Fact 25: A name gets retired when a storm causes so many deaths or so much damage that it is no longer appropriate to use it. Hurricane names are retired and new names are chosen by the World Meteorological Organization.
Fact 26: The four hurricanes that made headlines in 2004 — Charley, Frances, Ivan, and Jeanne — have all passed away. When the list is utilized again, Colin, Fiona, Igor, and Julia will take their places.
Fact 27: Katrina, Maria, Irma, Harvey, Sandy, and Andrew are the names of the costliest hurricanes.
Fact 28: Hurricane Katrina was one of the most expensive category 5 hurricanes in history, causing over $100 billion in damage.
Fact 29: Storms are most common from June to November when the seas are at their hottest and most humid, allowing hurricanes to form.
Fact 30: Hurricane season in the Atlantic Ocean begins on June 1st, and in the Pacific, it begins in mid-May. Both come to a close at the end of November.
Fact 31: Based on statistics from 1968 to 2003, an average hurricane season produces 10.6 tropical storms. Six of them develop into hurricanes, and
Two of them intensify into major storms, which are classified as category 3 or above.
Fact 32: Jupiter has a hurricane that looks like a red dot in the sky and has been spinning for 300 years. This hurricane is the size of the entire planet.
Fact 33: Hurricanes are powerful enough to transport winds of up to 160 miles per hour.
Fact 34: Hurricanes can have a diameter of 600-800 kilometers.
Fact 35: The floods caused by hurricanes are responsible for 90% of the deaths that occur.
Fact 36: One million people were killed in a hurricane that struck Bangladesh in 1970. In terms of fatalities, this hurricane is said to be the worst tornado ever.
Fact 37: Hurricane winds can produce over 2 million trillion gallons of rain each day.
Fact 38: Because vertical shear increases during El Nio years, there are fewer tropical storms and hurricanes. Tropical cyclones can be prevented from forming and intensifying due to vertical shear.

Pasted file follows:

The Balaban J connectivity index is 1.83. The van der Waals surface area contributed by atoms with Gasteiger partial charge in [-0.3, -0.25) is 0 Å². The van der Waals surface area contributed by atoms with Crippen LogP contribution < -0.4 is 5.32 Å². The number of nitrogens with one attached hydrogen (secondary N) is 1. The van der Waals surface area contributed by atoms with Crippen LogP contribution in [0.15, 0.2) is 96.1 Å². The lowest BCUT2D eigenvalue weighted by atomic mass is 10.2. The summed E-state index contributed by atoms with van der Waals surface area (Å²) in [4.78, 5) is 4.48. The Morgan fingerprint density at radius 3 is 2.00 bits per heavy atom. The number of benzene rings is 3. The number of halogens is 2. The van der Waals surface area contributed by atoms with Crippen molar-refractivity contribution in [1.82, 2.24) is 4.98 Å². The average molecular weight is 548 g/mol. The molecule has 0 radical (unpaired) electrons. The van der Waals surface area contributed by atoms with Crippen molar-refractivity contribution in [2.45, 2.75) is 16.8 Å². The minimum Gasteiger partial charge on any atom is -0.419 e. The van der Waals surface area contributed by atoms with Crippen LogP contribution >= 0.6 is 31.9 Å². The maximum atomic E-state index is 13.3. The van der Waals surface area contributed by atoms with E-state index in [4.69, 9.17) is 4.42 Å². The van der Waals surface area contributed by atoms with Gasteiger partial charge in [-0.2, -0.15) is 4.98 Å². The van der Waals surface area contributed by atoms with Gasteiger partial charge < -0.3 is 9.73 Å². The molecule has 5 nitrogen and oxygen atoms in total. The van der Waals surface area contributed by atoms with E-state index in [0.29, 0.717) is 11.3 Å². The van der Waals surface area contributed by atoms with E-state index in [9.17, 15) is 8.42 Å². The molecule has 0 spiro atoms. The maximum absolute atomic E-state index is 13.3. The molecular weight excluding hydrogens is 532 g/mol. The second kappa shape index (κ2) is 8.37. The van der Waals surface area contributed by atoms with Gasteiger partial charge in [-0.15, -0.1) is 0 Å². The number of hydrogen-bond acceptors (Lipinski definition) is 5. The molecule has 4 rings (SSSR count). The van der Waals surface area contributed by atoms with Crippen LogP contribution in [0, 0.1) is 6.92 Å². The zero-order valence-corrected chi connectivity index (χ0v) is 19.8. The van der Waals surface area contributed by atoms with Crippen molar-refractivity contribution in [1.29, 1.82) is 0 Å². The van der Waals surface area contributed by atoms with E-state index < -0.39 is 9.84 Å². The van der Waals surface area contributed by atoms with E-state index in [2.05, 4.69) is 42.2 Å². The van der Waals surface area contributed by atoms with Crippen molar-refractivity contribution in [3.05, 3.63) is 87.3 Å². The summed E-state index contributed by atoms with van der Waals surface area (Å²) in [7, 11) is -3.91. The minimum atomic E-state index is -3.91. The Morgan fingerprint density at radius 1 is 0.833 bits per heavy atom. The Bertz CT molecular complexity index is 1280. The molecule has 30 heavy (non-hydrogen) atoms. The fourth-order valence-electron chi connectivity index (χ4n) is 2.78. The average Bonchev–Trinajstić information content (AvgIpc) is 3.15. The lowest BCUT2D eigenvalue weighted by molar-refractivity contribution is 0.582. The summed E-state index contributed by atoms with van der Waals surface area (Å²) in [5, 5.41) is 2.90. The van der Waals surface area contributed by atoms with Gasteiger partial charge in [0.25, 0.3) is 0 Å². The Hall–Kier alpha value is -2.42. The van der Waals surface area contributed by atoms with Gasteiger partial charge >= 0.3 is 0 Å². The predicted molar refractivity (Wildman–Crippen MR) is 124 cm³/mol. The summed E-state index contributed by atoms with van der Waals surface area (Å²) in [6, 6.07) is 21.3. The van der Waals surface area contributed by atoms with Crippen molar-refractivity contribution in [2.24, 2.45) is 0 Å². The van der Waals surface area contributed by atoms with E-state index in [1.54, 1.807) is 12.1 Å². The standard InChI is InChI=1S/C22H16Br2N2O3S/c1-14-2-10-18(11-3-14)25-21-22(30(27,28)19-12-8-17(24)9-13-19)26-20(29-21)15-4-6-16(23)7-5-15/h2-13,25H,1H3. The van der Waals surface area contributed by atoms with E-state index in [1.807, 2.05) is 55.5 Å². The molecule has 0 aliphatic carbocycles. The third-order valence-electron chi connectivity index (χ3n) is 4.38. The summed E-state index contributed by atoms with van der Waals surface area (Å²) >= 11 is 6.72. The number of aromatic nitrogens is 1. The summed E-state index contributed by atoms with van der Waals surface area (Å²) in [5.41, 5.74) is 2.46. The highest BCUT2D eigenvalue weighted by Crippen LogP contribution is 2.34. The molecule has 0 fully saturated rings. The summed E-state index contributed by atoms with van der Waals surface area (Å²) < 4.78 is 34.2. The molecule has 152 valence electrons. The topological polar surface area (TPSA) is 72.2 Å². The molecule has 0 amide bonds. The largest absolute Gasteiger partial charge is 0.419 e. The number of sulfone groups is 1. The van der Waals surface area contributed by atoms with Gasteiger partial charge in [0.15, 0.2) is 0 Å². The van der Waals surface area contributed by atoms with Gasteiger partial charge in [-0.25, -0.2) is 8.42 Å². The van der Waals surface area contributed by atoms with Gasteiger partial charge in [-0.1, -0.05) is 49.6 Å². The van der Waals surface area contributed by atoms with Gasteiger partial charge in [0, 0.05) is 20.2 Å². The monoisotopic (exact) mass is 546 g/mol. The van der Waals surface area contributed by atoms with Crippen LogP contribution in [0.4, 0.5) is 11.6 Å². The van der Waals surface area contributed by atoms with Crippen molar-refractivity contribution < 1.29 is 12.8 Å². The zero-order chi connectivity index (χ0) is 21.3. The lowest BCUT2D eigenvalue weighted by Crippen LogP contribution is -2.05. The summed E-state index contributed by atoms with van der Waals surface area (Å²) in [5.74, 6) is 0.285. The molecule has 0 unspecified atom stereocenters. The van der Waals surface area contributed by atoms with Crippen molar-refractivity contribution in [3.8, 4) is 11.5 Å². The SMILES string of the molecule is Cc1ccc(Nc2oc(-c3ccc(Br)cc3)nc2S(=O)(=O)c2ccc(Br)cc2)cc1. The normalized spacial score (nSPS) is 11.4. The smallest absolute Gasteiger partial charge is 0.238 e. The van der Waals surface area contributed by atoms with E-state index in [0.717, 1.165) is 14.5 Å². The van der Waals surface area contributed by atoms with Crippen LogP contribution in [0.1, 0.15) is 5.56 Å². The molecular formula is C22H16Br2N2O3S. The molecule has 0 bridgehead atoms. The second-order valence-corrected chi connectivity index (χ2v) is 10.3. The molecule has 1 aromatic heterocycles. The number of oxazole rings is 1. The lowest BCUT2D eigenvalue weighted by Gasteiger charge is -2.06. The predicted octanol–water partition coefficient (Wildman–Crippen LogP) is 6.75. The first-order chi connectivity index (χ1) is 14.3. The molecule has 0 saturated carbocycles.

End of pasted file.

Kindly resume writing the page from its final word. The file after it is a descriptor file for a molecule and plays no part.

Fact 39: Researchers have discovered that years with La Nia (opposite of El Nio) have a higher likelihood of storms, as well as a higher chance of hurricanes hitting the United States and the Caribbean.
Fact 40: When hurricanes hit land, they bring with them fierce winds, heavy rainfall, and waves powerful enough to wash away the entire cityscape. Storm surge is the term for this.
Fact 41: Florida gets struck by at least 40% of all storms in the United States.
Fact 42: Hurricanes and tropical storms are distinguished by their wind speeds. Tropical storms have wind speeds of 35 to 50 miles per hour. The winds of a hurricane are twice as strong and go at least 74 miles per hour.
Fact 43: The Saffir-Simpson Storm Scale categorizes hurricane strength. Hurricanes are classified into five categories based on their wind speed and damage potential. The following is a list of the wind speeds in each of the five categories.
- 74 to 95 miles per hour (category 1)
- 96-110 miles per hour (category 2)
- 111-129 miles per hour (category 3)
- Category 4 winds range from 130 to 156 miles per hour.
- The fifth category is the most dangerous. Speeds in excess of 157 mph.
Fact 44: A Category 1 hurricane is the weakest, with winds ranging from 74 to 95 miles per hour; a Category 5 hurricane is the fiercest, with speeds exceeding 155 miles per hour.
Fact 45: The most deadly hurricane was a category 4 storm that struck Texas and Galveston in 1990. The 15-foot waves, which were accompanied by 130-mile-per-hour gusts, claimed the lives of 8000 people.
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Fact 46: Hurricanes are thought to have killed around 1.9 million people in the last 200 years.
Fact 47: Eight category 5 storms struck the United States between 2000 and 2009. Isabelle (2003), Ivan (2004), Emily (2005), Katrina (2005), Rita (2005), Wilma (2005), Dean (2007), and Felix are among the cast members (2007).
Fact 48: Hurricanes that are more powerful can reach heights of 40,000 to 50,000 feet.
Fact 49: Hurricanes require Coriolis Force to create, which is extremely weak near the Equator, which is why they are unable to form near the Equator.
Fact 50: Each year, the Southern Hemisphere has about half the number of storms as the Northern Hemisphere.